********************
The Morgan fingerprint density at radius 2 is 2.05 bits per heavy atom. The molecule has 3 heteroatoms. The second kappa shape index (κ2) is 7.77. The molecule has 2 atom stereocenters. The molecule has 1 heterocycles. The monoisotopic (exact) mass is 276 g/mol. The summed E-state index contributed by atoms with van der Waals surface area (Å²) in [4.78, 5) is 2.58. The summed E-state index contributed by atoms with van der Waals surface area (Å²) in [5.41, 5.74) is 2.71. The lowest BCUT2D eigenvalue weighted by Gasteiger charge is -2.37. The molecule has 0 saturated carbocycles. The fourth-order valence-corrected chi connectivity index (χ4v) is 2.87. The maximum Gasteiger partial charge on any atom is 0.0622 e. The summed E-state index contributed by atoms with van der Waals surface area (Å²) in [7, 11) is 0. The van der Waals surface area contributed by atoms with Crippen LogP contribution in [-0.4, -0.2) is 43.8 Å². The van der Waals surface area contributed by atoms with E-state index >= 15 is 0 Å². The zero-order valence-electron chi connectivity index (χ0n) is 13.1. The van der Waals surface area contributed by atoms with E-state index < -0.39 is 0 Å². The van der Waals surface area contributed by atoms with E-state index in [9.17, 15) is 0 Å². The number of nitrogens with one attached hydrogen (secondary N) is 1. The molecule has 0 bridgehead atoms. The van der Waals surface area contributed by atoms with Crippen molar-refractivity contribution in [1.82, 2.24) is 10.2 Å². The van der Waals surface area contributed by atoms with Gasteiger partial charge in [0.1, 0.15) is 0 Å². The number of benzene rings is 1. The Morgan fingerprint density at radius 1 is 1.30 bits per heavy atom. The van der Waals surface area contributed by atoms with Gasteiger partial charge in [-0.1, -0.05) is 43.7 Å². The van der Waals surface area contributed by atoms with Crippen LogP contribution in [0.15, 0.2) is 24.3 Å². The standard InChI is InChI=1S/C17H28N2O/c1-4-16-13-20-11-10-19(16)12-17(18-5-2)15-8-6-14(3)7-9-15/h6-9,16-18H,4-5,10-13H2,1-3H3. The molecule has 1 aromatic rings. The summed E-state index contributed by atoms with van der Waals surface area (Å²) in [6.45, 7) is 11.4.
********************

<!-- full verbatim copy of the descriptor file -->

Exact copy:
The Morgan fingerprint density at radius 2 is 2.05 bits per heavy atom. The molecule has 3 heteroatoms. The second kappa shape index (κ2) is 7.77. The molecule has 2 atom stereocenters. The molecule has 1 heterocycles. The monoisotopic (exact) mass is 276 g/mol. The summed E-state index contributed by atoms with van der Waals surface area (Å²) in [4.78, 5) is 2.58. The summed E-state index contributed by atoms with van der Waals surface area (Å²) in [5.41, 5.74) is 2.71. The lowest BCUT2D eigenvalue weighted by Gasteiger charge is -2.37. The molecule has 0 saturated carbocycles. The fourth-order valence-corrected chi connectivity index (χ4v) is 2.87. The maximum Gasteiger partial charge on any atom is 0.0622 e. The summed E-state index contributed by atoms with van der Waals surface area (Å²) in [7, 11) is 0. The van der Waals surface area contributed by atoms with Crippen LogP contribution in [-0.4, -0.2) is 43.8 Å². The van der Waals surface area contributed by atoms with E-state index >= 15 is 0 Å². The zero-order valence-electron chi connectivity index (χ0n) is 13.1. The van der Waals surface area contributed by atoms with E-state index < -0.39 is 0 Å². The van der Waals surface area contributed by atoms with E-state index in [9.17, 15) is 0 Å². The number of nitrogens with one attached hydrogen (secondary N) is 1. The molecule has 0 bridgehead atoms. The van der Waals surface area contributed by atoms with Crippen molar-refractivity contribution in [1.82, 2.24) is 10.2 Å². The van der Waals surface area contributed by atoms with Gasteiger partial charge in [0.1, 0.15) is 0 Å². The number of benzene rings is 1. The Morgan fingerprint density at radius 1 is 1.30 bits per heavy atom. The van der Waals surface area contributed by atoms with Gasteiger partial charge in [-0.1, -0.05) is 43.7 Å². The van der Waals surface area contributed by atoms with Crippen LogP contribution in [0.15, 0.2) is 24.3 Å². The standard InChI is InChI=1S/C17H28N2O/c1-4-16-13-20-11-10-19(16)12-17(18-5-2)15-8-6-14(3)7-9-15/h6-9,16-18H,4-5,10-13H2,1-3H3. The molecule has 1 aromatic rings. The summed E-state index contributed by atoms with van der Waals surface area (Å²) in [6.45, 7) is 11.4.